I like your idea of balance and counterpoint. Thanks about my color...the color is my natural tendency. I think I just froze up with the solidity of the structure. I wanted strength, but I compromised my own natural way. I won't give up. Thanks for dropping by!

Hi lou
Intentionally "perverse", eh? I like the reasoning behind that. "pursuit of chaos" sounds wonderful.
Thanks for dropping by my blog!

Hi Nika,
It was really great to meet you too! Putting a face to your writing makes me feel like we are talking. Hope you had a wonderful trip to DC, albeit short. I remember WK's need for order and referring to himself as a "fusspot."
I like the idea of the fight.
You are right, it is making sense of chaos, no matter what ...but it becomes even better when the chaos returns and makes the painting breathe.
I will continue with the barn.I think I just froze...maybe through barns I may make peace with imposed structure:-)

Hi Sam!!!
You ARE so right...a barn was stepping off into crazy chaos. Fearlessness. I like that.

Caroline said...

I was just about to click away thinking I had come onto another blog but noticed the heading of your blog just in time! It doesn't look like your work to me, but I think that is fine, it was a surprise to see you paint something so very different. We do need to experiment and try new things. If anything we return to our own style of work much fresher and with plenty of new inspiration. Your painting is lovely and the barn very well grounded! I have been a fan of WK's work for a long time thanks for sharing the lecture and thoughts.

One Step Away said...

Wolf Kahn Barn Paintings: When I see a WK barn painting I feel like I'm looking at one for the first time. How do you make a barn unique and interesting? Not an easy thing to do. Somehow he comes up with a fresh approach for each one. I enjoyed reading your notes about his lecture. He gave some good hints. Common elements in all his barn paintings, in my opinion, are powerful and interesting shapes with provocative color relationships. A generalization like this, however, offers no help at all.

Jala Pfaff said...

I don't understand what he said either.
I had to smile when I saw you'd painted a barn after meeting Wolf Kahn.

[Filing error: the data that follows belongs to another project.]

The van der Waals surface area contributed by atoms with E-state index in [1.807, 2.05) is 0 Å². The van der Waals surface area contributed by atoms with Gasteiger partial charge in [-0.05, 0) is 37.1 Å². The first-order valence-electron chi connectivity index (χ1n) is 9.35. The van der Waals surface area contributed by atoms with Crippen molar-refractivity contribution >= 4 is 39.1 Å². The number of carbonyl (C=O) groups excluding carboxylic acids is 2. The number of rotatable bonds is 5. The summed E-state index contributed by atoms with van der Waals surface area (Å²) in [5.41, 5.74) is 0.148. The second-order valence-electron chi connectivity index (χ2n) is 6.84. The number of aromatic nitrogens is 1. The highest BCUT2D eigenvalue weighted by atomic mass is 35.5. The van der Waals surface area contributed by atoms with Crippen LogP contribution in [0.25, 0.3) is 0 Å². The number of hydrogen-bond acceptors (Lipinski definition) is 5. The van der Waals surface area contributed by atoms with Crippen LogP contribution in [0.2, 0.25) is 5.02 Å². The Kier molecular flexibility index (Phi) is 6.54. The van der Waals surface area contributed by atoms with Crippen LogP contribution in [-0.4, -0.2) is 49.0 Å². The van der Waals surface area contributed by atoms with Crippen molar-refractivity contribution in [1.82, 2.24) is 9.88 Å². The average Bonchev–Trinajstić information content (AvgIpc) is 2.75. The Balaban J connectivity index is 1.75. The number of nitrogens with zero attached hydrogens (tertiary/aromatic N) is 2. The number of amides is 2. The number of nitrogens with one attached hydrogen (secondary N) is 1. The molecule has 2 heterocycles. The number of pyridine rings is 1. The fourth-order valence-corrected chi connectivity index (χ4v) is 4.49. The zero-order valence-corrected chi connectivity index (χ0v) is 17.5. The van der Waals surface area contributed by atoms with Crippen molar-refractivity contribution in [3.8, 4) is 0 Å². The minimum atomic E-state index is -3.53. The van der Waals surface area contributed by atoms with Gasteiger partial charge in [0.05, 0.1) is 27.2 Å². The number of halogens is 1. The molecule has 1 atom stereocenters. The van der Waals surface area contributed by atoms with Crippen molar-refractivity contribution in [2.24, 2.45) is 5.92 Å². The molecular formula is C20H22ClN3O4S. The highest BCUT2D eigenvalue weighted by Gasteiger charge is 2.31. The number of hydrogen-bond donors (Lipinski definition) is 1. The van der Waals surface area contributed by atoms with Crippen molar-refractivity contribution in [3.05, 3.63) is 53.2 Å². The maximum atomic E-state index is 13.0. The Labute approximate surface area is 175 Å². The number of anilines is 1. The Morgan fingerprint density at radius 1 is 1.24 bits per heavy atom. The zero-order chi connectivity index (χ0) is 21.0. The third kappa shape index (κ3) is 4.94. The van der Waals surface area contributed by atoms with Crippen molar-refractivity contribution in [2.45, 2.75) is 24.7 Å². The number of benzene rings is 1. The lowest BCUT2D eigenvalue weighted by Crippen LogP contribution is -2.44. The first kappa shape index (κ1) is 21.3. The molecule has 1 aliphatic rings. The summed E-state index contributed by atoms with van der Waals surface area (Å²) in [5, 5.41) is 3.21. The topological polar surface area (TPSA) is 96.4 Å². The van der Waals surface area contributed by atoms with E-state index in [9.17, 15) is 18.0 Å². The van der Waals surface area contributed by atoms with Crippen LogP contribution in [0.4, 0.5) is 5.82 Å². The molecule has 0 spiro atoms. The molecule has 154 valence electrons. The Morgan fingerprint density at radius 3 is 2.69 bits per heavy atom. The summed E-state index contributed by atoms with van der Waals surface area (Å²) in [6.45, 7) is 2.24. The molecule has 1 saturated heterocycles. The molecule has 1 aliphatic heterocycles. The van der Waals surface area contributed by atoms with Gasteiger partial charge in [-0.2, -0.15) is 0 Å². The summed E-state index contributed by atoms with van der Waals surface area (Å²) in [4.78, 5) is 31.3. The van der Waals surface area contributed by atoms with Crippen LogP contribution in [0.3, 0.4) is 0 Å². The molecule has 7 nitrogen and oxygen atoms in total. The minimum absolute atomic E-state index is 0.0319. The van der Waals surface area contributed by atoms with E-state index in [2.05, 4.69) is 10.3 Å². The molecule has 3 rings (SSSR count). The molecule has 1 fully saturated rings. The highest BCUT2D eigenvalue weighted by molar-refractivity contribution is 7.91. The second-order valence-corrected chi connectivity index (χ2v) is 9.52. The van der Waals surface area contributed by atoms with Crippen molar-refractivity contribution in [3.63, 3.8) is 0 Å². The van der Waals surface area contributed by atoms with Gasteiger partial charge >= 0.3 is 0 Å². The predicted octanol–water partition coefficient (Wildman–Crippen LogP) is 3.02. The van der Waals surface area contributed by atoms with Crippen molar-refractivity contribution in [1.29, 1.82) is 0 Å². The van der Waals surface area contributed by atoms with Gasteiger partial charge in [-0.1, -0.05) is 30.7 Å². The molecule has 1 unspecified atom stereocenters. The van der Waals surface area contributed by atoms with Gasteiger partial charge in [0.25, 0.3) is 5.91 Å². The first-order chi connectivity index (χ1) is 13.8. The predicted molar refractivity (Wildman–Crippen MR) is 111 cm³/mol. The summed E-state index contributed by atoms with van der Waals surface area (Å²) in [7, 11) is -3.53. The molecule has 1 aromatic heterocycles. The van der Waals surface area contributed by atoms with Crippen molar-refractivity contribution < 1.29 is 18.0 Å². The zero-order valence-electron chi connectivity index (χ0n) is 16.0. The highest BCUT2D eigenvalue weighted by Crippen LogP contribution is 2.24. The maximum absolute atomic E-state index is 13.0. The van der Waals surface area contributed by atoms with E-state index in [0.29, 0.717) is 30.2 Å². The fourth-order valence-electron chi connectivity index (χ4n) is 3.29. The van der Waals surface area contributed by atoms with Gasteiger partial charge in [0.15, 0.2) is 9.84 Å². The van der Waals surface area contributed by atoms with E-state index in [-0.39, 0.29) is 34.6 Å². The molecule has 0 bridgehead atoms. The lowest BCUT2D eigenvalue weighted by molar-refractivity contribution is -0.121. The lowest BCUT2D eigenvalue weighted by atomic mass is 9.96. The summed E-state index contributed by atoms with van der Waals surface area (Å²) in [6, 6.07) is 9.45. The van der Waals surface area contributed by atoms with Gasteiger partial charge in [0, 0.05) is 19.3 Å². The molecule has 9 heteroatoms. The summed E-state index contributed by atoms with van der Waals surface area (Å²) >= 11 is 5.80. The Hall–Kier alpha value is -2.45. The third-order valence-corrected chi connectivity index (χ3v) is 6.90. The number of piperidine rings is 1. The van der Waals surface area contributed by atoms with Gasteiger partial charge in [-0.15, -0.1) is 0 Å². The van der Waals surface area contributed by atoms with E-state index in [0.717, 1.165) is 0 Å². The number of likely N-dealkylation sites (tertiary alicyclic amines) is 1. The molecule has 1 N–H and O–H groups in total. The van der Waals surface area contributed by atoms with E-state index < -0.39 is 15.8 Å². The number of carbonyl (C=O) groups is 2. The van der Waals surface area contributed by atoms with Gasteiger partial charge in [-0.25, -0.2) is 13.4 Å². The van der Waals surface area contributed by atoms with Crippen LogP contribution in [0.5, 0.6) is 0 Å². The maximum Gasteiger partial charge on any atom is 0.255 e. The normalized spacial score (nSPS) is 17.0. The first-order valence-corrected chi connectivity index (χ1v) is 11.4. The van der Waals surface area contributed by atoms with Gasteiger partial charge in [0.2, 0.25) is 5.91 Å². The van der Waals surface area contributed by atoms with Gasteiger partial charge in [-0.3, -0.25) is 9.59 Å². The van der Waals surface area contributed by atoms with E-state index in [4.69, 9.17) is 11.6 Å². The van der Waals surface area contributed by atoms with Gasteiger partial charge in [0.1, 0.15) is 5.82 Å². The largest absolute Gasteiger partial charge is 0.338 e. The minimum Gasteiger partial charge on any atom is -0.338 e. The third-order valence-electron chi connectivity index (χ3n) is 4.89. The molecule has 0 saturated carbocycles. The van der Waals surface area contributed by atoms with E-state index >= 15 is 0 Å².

Jala Pfaff said...

P.S. Don't know if you're a fan of blogger Tracy Helgeson? She's been doing some spectacular, monumental, minimalist barns.

loriann said...

Hi Caroline, you are right, it doesn't look like my work. I am glad that you didn't click away. I am trying to work out my fear/dislike of structures through WK. I will keep posting m=new tidbits.

Hi Steve,

I like those thoughts. Realizing that it can be reduced to a paragraph, your words are insightful. Thanks !!!

Hi Jala,

Confusion is good, right? It makes us search and through it learn more. Glad I made you smile. I decided after seeing that list of painting sites for the plein air thing and seeing so many barns that it was a sign. Between WK and the list. i had to make amend s with structures. Yipes!!!! AN yes, I love Tracey's work!

Double "D" said...

Hi B,

You've just entered the elite world of barn painters.
Fun isn't it. As far as the chaos ... I think what Casey said about brush, tree's and vines as the chaos makes sense. For me, I think the chaos is the interruption of the landscape with a man made object which is nothing but straight lines. Even straight tree's aren't as straight as barns ... except the ones losing out to gravity and aching bones. Or as WK says, barns are filled with history and stories of farmers and families, the success and failure of crops ... etc.

OK yammer, yammer, enough.
If you glean anything positive from this
whoo ooooo.

Karen said...

I think SamArtDog got it so right, the barn for you is the chaos (for me, today I painted a head study...and it felt so chaotic!) But HOW COOL is that...the barn, even is you never paint one again, will have informed your other work, just because you faced this 'unknown', or this 'fear'...

loriann said...

Hi PB, How are you doing? How is your shoulder? Have you been listening to your docs and PT?
Entering the world of barn painters sounds really scary...not a place I really belong. As Sam said, it's about fearlessness and my dislike/fear of structures and their rules. Can I make peace with it? We will see. I like your idea that the chaos is the interruption of the landscape with a man made object with nothing but straight lines. How do you get it to bow to the landscape? We will see.
Always good to hear from you my friend!

Hi Karen,
I think we are both meeting our fears head on. that Sam she's a smart one. I think I need o make peace with this idea...onward to more barns.

Double "D" said...

Hi B,

I think it depends on whom the diva is ... or who is the supporting actor? One fades and one shines.

loriann said...

Right on PB.